A major advance in recent cancer research is the identification of tumor cells with stem cell-like properties. Cancer stem cells (CSCs) often represent a rare population in the tumor mass and possess the exclusive ability to initiate the growth of a heterogeneous tumor. The origin of CSCs remains elusive and is likely to be cancer type specific. One possible but under-appreciated potential mechanism for the generation of CSCs is through fusion between stem cells and differentiated cells. The cell fusion hypothesis of CSCs adds an important functional underpinning to the potential multifaceted roles of cell fusion in the initiation and progression of cancer.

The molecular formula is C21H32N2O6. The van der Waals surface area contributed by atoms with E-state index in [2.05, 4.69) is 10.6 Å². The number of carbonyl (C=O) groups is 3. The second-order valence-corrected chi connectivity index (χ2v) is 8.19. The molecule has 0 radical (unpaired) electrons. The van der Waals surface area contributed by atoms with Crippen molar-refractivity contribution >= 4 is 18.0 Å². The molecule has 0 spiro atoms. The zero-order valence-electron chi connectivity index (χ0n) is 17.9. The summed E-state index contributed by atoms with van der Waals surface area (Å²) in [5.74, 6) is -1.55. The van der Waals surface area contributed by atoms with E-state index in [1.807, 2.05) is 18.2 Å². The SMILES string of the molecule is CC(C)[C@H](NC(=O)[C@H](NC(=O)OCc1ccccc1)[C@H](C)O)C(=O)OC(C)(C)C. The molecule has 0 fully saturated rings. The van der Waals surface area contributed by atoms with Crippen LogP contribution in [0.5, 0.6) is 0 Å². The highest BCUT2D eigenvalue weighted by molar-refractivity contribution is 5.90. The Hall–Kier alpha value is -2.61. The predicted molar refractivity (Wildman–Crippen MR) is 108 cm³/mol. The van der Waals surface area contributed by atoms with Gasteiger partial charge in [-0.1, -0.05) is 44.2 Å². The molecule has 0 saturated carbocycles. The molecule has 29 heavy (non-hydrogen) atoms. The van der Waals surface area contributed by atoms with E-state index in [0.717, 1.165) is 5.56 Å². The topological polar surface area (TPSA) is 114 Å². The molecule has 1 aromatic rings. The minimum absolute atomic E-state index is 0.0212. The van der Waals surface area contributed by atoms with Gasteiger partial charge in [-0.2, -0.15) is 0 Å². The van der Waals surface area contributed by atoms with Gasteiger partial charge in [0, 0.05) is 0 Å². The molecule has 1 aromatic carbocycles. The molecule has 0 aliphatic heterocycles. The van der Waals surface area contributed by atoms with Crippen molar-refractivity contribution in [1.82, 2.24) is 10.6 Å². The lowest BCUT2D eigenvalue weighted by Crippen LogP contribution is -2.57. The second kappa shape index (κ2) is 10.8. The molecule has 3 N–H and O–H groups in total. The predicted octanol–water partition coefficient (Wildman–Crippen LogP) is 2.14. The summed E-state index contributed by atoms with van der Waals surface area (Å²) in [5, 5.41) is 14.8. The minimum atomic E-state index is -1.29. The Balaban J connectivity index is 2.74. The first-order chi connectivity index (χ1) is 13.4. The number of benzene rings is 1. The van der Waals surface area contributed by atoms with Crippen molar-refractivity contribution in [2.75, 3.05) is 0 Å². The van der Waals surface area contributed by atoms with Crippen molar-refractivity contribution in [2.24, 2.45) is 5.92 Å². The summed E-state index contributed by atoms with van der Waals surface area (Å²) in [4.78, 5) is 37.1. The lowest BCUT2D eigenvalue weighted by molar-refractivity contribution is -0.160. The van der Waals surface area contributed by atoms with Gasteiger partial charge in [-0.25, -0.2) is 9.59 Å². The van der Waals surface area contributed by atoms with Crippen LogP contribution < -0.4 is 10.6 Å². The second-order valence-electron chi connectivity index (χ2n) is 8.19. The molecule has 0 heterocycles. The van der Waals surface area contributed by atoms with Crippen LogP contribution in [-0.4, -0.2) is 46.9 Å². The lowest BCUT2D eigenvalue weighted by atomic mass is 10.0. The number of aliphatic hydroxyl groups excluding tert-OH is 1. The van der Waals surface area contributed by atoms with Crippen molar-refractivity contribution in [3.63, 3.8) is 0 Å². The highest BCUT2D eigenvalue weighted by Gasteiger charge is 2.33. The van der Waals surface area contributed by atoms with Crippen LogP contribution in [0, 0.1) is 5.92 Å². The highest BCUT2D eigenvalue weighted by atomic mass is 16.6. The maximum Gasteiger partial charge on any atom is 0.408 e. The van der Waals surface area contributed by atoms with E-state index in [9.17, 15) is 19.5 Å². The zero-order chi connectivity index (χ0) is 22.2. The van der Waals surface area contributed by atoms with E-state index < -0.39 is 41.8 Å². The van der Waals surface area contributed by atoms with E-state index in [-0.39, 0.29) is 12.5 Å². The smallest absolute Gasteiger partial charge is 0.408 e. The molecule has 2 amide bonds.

Although the role of miR-200s in regulating E-cadherin expression and epithelial-to-mesenchymal transition is well established, their influence on metastatic colonization remains controversial. Here we have used clinical and experimental models of breast cancer metastasis to discover a pro-metastatic role of miR-200s that goes beyond their regulation of E-cadherin and epithelial phenotype. Overexpression of miR-200s is associated with increased risk of metastasis in breast cancer and promotes metastatic colonization in mouse models, phenotypes that cannot be recapitulated by E-cadherin expression alone. Genomic and proteomic analyses revealed global shifts in gene expression upon miR-200 overexpression toward that of highly metastatic cells. miR-200s promote metastatic colonization partly through direct targeting of Sec23a, which mediates secretion of metastasis-suppressive proteins, including Igfbp4 and Tinagl1, as validated by functional and clinical correlation studies. Overall, these findings suggest a pleiotropic role of miR-200s in promoting metastatic colonization by influencing E-cadherin-dependent epithelial traits and Sec23a-mediated tumor cell secretome.